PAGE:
Steve Agopian has some simple tenets that define his jewelry brand: All gemstones are genuine, nothing is manmade, and every piece is fashioned from noble metals, namely gold or platinum.
The founder of Canadian jewelry retailer Lugaro has ridden his approach to business success since opening his company in 1986. Lugaro, named after Agopian’s grandfather, has three retail outlets in British Columbia.
Lugaro is unlike other Canadian jewelers, Agopian said, with direct ties to Canada’s diamond mines since the first strikes were made in 1999, wholesale gemstone operations, production of its own jewelry and sales of fine Swiss watches. In addition to its retail stores, Lugaro has a distribution center in Hong Kong.
“We’re a vertically integrated company, where you control the product from its design stage‚Ä¶and deliver to the final user, the consumer,” Agopian said. “You tackle every challenge in-between and streamline in-between.”
What also sets Lugaro apart was its decision earlier this year to start selling in China–a market where its brand was unknown. For Agopian, that move wasn’t as big a leap as it might sound. Active in the diamond business, he has traveled regularly to Asia since the 1990s and started subcontracting some manufacturing to a factory in Panyu, in China’s southern province of Guangdong.
“I’ve always, personally, been quite an international thinker. Vancouver is a highly Asian-friendly city. I have a lot of Chinese employees and friends,” Agopian said. “Furthermore, if you are in the luxury business in Vancouver, 50% of your client base, if not 75%, is of Asian, if not Chinese, origin. There’s a wide acceptance from our client base. So, I thought, ‘why not sell to China?’ It kind of comes naturally.”
If the “why” of selling to China was easy and clear, the “how” was less so. Enter Tradepartners Technology Ltd. and Weiwei Peng, a Tradepartners business development manager. A former Lugaro employee, she and her Hangzou-based company, which helps small and medium-sized enterprises source from and sell to China, crafted a plan to launch Lugaro’s jewelry in China via Alibaba’s Taobao Global platform.
That approach made the most sense to Agopian, who says smart businessmen need to make calculated risks if there’s a good chance of expanding their business and market reach.
“If you want to sell to a Chinese audience‚Ä¶you need the know-how. You either get that through your own research, or you can use a platform. In our case, we decided to go in through the platform,” Agopian said.
Tradepartners’ approach to launching Lugaro in China was to do three days of live streams for several hours at a time, using well-known Chinese bloggers with big followings on the Taobao Global platform and social media.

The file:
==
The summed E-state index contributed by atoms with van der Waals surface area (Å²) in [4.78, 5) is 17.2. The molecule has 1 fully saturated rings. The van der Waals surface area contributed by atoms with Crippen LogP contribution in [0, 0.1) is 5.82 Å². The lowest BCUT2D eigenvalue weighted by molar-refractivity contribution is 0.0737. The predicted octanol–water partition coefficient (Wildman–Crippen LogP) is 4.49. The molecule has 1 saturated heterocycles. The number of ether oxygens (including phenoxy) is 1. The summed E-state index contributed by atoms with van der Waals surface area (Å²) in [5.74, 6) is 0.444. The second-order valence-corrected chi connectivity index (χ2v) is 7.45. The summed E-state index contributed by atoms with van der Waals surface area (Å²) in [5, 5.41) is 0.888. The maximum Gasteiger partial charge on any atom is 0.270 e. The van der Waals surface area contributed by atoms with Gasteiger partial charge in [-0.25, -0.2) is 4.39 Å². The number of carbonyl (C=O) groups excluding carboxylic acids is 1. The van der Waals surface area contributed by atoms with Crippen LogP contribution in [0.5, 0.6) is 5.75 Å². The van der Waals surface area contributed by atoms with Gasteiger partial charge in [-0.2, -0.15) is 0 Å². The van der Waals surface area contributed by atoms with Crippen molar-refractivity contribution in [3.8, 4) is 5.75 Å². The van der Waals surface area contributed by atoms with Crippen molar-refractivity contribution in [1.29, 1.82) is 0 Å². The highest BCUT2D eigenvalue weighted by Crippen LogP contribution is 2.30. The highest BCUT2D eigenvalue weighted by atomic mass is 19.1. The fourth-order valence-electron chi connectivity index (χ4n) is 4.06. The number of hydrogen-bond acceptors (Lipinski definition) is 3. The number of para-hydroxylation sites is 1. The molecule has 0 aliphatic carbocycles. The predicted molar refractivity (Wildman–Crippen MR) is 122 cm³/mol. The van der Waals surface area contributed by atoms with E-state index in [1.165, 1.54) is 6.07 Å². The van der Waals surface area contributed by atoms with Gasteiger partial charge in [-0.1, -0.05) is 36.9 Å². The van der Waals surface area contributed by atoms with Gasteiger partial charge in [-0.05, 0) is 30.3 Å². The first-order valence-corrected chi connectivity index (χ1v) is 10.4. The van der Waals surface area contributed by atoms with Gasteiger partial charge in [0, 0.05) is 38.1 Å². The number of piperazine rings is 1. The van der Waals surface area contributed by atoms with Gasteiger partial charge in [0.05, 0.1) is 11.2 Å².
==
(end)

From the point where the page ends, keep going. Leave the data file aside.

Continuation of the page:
“Live-streaming, the whole concept, is new, even for us,” said Tradepartners’ Peng. “This is something they can touch over the screen. This is one of the best ways for them to know about this brand. I knew this was going to work from day one.”
The streams, broadcast very early morning in Canada to hit peak shopping hours in China, were held in three different venues to show off various aspects of the company and its products. The Lugaro store in Burnaby was the site for “basic show-and-tell.” The next was done from Lugaro’s diamond-sorting room in its Park Royal South store.
Agopian was especially pleased with the third and final stream, which was beamed from the only diamond-cutting facility in Canada, because the Chinese blogger who hosted the stream was able to “authenticate the story,” that consumers were “not just buying a piece of jewelry, but a piece of Canada.”
Agopian said he went with “entry-level” jewelry for his first foray into China.
“At entry level, there is fine jewelry that satisfies all the events of life – engagements, gift-giving, Valentine’s, Mother’s Day,” Agopian said. “I said, ‘let’s start entry-level. I don’t want to tackle the high end at this point in time.'”
Results were staggeringly good, with over 300 pieces of jewelry retailing between C$500 and C$1,000 sold to Chinese customers and several items selling out completely.
“I was pleasantly surprised by the numbers,” Agopian said, noting he picked up some important insight on day three of Lugaro’s Taobao Global launch.
While he used what he described as a “shotgun” approach, by putting a fairly large number products on sale on Taobao Global, “the third blogger simplified things,” choosing to focus on one of the distinctive products, which sold like gangbusters on the platform thereafter.
“Simplification was definitely a way of getting in,” Agopian said. “And it’s important to keep your message.”
Part of that message was reminding customers that you know where your diamonds come from and that they are ethically and environmentally mined because Lugaro both follows the Canadian Diamond Code of Conduct and the Kimberly Process, aimed at reducing the number of “conflict diamonds” on the market. It also includes Lugaro’s having one, single style and standard for its jewelry, wherever it’s sold in the world.
“I will not create product for different markets,” he said. “You try to have different markets for the same product. Maybe execution might be different in different markets.”
Agopian also came away from the experience understanding a few key things about doing business in China.
“What I learned is, ‘don’t try to invent the wheel.’ The bloggers knew what they were doing. I didn’t know what they were doing, and I didn’t necessarily need to know,” Agopian said. “I was relying on Alibaba and Weiwei’s expertise‚Ä¶So basically, I learned how to learn.”
What’s next for Agopian and Lugaro in China after initial success?
“To replicate it,” said Agopian. “I’m hoping to expand our positioning with Alibaba.”